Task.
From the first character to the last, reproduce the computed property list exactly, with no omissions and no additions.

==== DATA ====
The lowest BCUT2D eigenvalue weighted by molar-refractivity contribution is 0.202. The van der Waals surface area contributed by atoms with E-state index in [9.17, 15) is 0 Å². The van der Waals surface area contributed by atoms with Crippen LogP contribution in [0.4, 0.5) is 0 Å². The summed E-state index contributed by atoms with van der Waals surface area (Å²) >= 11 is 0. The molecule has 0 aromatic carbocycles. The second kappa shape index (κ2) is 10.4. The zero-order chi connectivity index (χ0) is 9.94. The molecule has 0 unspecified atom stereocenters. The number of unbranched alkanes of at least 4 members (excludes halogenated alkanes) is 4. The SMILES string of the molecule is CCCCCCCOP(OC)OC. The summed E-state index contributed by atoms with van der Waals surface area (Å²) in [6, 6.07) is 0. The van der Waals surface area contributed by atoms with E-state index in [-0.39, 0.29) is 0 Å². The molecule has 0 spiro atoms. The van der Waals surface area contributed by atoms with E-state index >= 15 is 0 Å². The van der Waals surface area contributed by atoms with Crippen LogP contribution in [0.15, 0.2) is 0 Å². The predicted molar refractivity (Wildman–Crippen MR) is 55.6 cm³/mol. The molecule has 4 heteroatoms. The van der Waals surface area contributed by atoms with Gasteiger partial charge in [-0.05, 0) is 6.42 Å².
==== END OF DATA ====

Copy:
The lowest BCUT2D eigenvalue weighted by molar-refractivity contribution is 0.202. The van der Waals surface area contributed by atoms with E-state index in [9.17, 15) is 0 Å². The van der Waals surface area contributed by atoms with Crippen LogP contribution in [0.4, 0.5) is 0 Å². The summed E-state index contributed by atoms with van der Waals surface area (Å²) >= 11 is 0. The molecule has 0 aromatic carbocycles. The second kappa shape index (κ2) is 10.4. The zero-order chi connectivity index (χ0) is 9.94. The molecule has 0 unspecified atom stereocenters. The number of unbranched alkanes of at least 4 members (excludes halogenated alkanes) is 4. The SMILES string of the molecule is CCCCCCCOP(OC)OC. The summed E-state index contributed by atoms with van der Waals surface area (Å²) in [6, 6.07) is 0. The van der Waals surface area contributed by atoms with E-state index in [-0.39, 0.29) is 0 Å². The molecule has 0 spiro atoms. The van der Waals surface area contributed by atoms with E-state index >= 15 is 0 Å². The van der Waals surface area contributed by atoms with Crippen LogP contribution in [0.15, 0.2) is 0 Å². The predicted molar refractivity (Wildman–Crippen MR) is 55.6 cm³/mol. The molecule has 4 heteroatoms. The van der Waals surface area contributed by atoms with Gasteiger partial charge in [-0.05, 0) is 6.42 Å².